Jan 27, 2011 5:05 PM by Adam Bell (KBZK Bozeman)
BOZEMAN - Several of the 25 bison released last week wondering onto private property have caused all sorts of problems for both state and federal officials, so Montana's News Station checked to find out what officials are doing to keep the Interagency Bison Management Plan going.
Despite the fact that federal and state officials have had to continually force the bison back off private property in Southwest Montana over the last several days, their attitude remains positive.
Montana Department of Livestock Spokesperson Steve Merritt told us that while the process can be challenging at times, it's one they will continue to learn from."
"I don't think it changes the progress at all. This is an experiment, we had no idea what the bison were going to do once we got them up there, this is just a learning process and one more step in the idea of being."
There were 15 bison that wandered off the allocated 2,500 acres for them to roam on and went across the highway onto private land. One female bison also refused to leave the private land near Yellowstone National Park.
"She was among the group of 15 that had been out every day, we had tried to haze her back in with the rest of the cohert, for two and a half days so the decision was made to lethally remove her because of her presence on private property," Merritt explained.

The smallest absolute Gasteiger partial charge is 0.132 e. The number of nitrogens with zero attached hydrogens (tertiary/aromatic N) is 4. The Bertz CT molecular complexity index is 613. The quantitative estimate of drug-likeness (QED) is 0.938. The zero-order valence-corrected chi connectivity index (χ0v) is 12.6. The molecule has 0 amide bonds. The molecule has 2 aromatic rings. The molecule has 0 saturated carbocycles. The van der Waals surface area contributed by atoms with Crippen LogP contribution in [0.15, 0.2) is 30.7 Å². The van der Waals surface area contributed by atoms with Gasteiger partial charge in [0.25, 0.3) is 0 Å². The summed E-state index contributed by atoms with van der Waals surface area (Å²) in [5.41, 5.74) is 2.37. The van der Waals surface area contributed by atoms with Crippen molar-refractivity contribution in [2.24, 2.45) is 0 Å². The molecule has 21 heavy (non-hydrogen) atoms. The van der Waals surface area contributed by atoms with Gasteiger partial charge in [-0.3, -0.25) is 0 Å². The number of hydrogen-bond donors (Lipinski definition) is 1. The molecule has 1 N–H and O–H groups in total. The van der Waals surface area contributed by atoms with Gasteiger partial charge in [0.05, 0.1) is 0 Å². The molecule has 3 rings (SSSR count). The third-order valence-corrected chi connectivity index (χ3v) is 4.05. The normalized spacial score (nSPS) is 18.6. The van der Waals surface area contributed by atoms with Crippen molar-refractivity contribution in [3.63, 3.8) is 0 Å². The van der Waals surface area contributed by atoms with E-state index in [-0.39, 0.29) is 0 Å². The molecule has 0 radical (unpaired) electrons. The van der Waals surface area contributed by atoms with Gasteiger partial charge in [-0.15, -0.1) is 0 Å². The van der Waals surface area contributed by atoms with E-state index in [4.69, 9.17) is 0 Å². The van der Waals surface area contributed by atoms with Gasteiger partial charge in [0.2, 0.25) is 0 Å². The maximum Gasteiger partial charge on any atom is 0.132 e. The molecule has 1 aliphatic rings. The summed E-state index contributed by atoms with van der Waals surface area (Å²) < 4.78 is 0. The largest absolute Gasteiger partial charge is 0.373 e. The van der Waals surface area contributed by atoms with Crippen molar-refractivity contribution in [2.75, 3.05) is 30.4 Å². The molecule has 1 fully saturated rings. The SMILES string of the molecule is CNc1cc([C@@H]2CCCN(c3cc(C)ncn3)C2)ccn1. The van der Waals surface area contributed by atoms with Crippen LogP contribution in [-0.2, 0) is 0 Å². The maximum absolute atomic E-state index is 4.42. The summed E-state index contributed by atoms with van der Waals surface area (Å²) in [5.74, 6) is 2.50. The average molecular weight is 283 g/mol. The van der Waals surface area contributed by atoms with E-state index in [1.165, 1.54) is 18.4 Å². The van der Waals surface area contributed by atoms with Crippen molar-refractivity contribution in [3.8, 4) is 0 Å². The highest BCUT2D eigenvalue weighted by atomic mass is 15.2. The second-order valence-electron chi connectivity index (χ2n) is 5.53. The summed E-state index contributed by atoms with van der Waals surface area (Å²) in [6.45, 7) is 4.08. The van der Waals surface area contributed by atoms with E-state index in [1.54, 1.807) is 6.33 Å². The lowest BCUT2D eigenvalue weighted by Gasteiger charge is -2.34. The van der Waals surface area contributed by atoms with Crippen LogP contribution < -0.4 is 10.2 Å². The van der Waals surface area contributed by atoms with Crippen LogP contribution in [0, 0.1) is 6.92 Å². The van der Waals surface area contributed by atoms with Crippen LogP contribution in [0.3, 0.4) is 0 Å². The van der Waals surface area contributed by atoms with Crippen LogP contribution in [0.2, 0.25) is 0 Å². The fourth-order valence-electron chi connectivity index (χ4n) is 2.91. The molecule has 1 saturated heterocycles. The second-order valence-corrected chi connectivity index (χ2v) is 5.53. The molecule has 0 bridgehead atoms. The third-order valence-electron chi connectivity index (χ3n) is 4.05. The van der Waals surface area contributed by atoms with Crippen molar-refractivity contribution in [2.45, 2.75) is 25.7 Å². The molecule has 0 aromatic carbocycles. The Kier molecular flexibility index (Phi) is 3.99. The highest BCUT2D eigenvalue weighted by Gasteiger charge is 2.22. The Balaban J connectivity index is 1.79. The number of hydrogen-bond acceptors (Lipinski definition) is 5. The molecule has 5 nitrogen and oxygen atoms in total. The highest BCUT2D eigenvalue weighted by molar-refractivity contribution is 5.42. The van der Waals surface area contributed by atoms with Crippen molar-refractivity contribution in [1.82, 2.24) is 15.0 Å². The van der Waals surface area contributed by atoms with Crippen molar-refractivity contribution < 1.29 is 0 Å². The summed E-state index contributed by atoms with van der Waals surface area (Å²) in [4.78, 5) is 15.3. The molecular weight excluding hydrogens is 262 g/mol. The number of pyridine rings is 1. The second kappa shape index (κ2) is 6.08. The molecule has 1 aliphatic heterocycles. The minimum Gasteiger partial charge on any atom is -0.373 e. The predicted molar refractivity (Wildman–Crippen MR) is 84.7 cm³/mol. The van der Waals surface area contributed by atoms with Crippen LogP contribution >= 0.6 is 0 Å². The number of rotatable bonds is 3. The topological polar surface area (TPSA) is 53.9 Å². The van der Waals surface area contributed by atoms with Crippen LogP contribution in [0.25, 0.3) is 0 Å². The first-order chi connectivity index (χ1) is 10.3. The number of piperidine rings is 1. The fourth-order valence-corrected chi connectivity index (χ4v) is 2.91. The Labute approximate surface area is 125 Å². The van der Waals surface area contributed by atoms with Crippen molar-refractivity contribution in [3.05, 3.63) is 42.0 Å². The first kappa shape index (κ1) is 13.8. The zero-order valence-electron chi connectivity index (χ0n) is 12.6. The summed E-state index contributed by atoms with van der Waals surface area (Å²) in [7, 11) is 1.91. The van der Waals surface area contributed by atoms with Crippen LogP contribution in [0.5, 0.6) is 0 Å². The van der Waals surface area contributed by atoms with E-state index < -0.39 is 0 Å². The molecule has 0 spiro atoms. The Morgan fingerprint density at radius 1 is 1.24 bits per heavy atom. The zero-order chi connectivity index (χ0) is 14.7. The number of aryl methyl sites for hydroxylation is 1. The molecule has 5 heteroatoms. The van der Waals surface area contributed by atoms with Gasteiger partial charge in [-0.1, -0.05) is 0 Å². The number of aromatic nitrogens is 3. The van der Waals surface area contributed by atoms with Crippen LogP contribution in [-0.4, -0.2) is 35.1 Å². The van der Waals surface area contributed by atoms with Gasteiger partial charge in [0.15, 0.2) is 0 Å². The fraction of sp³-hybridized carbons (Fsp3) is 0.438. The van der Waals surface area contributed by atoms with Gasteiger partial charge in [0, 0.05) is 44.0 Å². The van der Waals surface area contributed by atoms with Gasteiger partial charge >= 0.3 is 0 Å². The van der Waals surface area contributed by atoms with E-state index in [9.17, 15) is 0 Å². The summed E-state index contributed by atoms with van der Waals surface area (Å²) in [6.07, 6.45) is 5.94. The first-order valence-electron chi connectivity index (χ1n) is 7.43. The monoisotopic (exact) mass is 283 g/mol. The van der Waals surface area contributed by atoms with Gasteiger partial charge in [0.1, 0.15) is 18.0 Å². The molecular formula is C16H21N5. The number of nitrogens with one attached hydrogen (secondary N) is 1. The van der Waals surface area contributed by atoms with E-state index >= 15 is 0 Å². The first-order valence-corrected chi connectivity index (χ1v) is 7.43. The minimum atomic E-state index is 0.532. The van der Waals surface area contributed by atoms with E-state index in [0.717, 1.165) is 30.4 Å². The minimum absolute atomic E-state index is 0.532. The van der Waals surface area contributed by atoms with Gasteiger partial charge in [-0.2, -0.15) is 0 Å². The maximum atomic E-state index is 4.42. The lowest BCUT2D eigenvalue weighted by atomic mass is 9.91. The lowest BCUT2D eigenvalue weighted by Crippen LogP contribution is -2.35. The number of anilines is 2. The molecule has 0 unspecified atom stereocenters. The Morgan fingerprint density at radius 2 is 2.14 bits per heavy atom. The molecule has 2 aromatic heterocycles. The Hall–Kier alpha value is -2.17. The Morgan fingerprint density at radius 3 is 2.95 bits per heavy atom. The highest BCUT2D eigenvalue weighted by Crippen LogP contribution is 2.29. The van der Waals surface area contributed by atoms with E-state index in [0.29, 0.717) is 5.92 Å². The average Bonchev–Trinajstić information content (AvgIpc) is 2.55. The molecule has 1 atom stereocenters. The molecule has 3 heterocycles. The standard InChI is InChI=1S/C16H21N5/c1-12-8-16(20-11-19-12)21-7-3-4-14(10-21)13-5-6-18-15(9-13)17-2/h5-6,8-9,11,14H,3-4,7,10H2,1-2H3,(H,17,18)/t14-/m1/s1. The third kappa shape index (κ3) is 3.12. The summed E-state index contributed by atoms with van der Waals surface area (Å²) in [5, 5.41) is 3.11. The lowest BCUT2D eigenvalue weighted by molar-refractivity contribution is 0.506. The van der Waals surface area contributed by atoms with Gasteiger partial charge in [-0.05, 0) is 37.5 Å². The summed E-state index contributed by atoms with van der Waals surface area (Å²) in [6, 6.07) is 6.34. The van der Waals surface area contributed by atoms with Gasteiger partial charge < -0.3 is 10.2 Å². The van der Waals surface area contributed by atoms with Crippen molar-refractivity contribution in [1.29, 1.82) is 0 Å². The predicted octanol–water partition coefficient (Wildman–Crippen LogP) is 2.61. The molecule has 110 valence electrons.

He also told us that several ideas are being considered on how to keep the bison on this federal land, including feeding them, removing the bison that keep wandering or even replacing them.
Merritt did not give a time frame for when this decision will be made, but we will keep you posted on this developing story.
Meanwhile, 62 bison that had been temporarily held in the Stephens Creek capture facility inside the northern boundary of Yellowstone National Park were released Thursday afternoon and moved south further into the park.
The bison were among 88 captured to select that experimental group of 25 which were released at the north end of the Gardiner Basin last Wednesday.
Forty of the bison released back into the park Thursday tested for exposure to brucellosis and of that group, 19 tested positive and 21 negative for exposure to the diseased.
Finally, no bison have been shipped to slaughter during the winter of 2010-2011.